This is where you will find some of the most common questions that clients ask when contacting us. Please review these FAQ’s and let us know if we can be of any help with your current situation.
What are the signs you are in financial distress?
- Creditor calls day and night, calling your job
- Behind on mortgage/car payments
- Paying minimum payment on credit cards and not making a dent in balances
- Borrowing money from family member just to meet basic living expenses
What to expect in consultation?
- Meet with an attorney to discuss your situation
- Determine if bankruptcy is the right choice for you
- Determine the best chapter to pursue
- Payment plans are available
How will bankruptcy affect my credit?
Any bankruptcy is a negative on your credit report. It may stay on your credit report for up to 10 years. Credit reports for those who file for Bankruptcy normally have lower scores at filing. Declaring bankruptcy allows individuals to improve their credit scores in that they are no longer liable for certain debts reported and such debts have been discharged.
Will it ever be possible to buy a house or get a car loan after I file bankruptcy?
Yes. You will be eligible for most FHA loans and VA loans, Conventional Mortgages as soon as two to five years after your debts have been discharged. As far as car loans – some car lenders will finance a car for you immediately after your debts are discharged. Chapter 13 bankruptcy often even allows loan approval during your chosen plan if the Trustee approves. Qualification for these loans is not guaranteed and you will probably be charged higher interest rates than a person with good credit until your credit score improves. Once you complete a Bankruptcy plan and stay on a good path the rebuilding process to a good credit score and a fresh financial start will be within reach.
Will I be able to get credit after bankruptcy?
In short – Yes. Most people find that shortly after filing Bankruptcy they receive many credit card offers in which will help you rebuild your credit rating if used properly and responsibly.
Will Bankruptcy discharge ALL of my debts?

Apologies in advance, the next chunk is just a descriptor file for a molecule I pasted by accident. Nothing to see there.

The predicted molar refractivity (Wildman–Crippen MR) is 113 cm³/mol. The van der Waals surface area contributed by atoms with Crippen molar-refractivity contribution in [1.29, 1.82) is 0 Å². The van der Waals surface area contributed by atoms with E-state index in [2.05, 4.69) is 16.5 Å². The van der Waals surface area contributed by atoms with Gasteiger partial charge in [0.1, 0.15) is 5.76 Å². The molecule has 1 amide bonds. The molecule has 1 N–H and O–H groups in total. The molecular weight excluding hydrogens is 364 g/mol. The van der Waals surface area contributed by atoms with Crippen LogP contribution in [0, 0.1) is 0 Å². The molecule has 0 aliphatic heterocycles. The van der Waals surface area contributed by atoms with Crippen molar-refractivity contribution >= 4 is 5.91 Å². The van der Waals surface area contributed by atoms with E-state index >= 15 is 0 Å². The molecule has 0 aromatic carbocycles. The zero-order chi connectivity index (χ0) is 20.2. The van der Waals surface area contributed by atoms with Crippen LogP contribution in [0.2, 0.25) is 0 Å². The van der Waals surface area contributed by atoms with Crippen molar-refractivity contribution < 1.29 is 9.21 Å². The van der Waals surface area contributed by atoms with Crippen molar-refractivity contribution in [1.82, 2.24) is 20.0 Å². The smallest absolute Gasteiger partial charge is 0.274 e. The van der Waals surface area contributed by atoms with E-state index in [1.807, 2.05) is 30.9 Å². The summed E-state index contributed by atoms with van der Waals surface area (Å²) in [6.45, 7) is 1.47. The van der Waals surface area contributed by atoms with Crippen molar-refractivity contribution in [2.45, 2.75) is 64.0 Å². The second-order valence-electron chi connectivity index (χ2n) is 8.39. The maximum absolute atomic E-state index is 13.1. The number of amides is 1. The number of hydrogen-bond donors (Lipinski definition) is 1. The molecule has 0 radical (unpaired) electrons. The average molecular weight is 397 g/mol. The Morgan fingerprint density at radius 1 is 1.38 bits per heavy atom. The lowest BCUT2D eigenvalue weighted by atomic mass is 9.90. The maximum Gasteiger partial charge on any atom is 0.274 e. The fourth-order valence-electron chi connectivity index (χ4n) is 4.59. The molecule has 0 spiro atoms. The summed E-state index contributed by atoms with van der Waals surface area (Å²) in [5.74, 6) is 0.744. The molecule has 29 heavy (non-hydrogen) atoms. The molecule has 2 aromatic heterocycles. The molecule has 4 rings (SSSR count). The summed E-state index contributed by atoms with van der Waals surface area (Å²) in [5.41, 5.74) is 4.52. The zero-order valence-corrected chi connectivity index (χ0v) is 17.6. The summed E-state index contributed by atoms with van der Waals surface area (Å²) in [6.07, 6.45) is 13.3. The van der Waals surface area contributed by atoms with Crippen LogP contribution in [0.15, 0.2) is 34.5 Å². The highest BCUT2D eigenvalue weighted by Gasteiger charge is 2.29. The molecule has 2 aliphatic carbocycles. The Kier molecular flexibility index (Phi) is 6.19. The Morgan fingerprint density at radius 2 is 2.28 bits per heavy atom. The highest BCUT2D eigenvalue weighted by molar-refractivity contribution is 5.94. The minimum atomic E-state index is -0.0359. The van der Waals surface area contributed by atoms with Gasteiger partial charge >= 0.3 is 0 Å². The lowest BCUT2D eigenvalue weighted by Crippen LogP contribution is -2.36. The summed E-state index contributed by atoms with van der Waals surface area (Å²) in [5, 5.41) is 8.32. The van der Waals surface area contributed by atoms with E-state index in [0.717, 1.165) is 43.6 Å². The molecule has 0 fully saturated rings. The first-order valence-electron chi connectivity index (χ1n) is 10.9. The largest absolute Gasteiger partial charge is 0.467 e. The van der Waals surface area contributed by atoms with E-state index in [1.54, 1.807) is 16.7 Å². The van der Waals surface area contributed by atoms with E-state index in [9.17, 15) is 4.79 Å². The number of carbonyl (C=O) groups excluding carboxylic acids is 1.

Bankruptcy discharges your personal liability on unsecured debts. If you continue to make payments on your secured debts, such as your home mortgage, car loan, etc you will retain those assets
by reaffirming the debt. Restructuring of secured debts/contracts is possible within Chapter 12, 13, or 11. Certain unsecured debts, such as student government loans and certain taxes, are not dischargeable in bankruptcy.
How quickly can I file bankruptcy?
Most Bankruptcy Attorneys will state “the same day you first meet with us”. This might not be the best for your situation. When we visit with our clients in the free consultation we offer, we will review the clients specific problems and decide what best suits their situation.
How much will it cost?
The cost will largely depend on the client’s assets and liabilities. Our legal fees are reviewed by the Bankruptcy Courts to ensure that they are fair and reasonable. We offer payment plans for clients as well.
Will I lose my house?
In most cases, you will not lose your home in a bankruptcy case. Texas and federal laws permit a debtor to keep their homestead and their equity in the house. Consult with your lawyer if your home is already in the foreclosure process, or if your mortgage is “upside-down”—you owe more than the home is worth. These situations can affect whether you can keep your home throughout bankruptcy.